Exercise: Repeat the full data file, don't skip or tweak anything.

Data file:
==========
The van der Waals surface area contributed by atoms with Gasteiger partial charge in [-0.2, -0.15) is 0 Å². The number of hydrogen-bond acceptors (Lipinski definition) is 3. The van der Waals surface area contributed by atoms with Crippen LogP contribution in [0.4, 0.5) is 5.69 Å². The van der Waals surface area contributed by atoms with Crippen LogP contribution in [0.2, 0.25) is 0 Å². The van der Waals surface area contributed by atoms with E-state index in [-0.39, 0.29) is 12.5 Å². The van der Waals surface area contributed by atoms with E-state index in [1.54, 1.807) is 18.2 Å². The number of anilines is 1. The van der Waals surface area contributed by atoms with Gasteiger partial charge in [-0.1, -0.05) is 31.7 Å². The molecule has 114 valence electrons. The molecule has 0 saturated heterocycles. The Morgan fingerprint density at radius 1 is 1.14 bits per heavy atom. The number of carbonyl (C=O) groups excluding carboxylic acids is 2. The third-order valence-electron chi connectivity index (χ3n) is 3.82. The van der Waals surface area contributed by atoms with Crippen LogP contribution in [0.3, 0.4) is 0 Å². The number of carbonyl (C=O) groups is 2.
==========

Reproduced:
The van der Waals surface area contributed by atoms with Gasteiger partial charge in [-0.2, -0.15) is 0 Å². The number of hydrogen-bond acceptors (Lipinski definition) is 3. The van der Waals surface area contributed by atoms with Crippen LogP contribution in [0.4, 0.5) is 5.69 Å². The van der Waals surface area contributed by atoms with Crippen LogP contribution in [0.2, 0.25) is 0 Å². The van der Waals surface area contributed by atoms with E-state index in [-0.39, 0.29) is 12.5 Å². The van der Waals surface area contributed by atoms with E-state index in [1.54, 1.807) is 18.2 Å². The number of anilines is 1. The van der Waals surface area contributed by atoms with Gasteiger partial charge in [-0.1, -0.05) is 31.7 Å². The molecule has 114 valence electrons. The molecule has 0 saturated heterocycles. The Morgan fingerprint density at radius 1 is 1.14 bits per heavy atom. The number of carbonyl (C=O) groups excluding carboxylic acids is 2. The third-order valence-electron chi connectivity index (χ3n) is 3.82. The van der Waals surface area contributed by atoms with Crippen LogP contribution in [0.3, 0.4) is 0 Å². The number of carbonyl (C=O) groups is 2.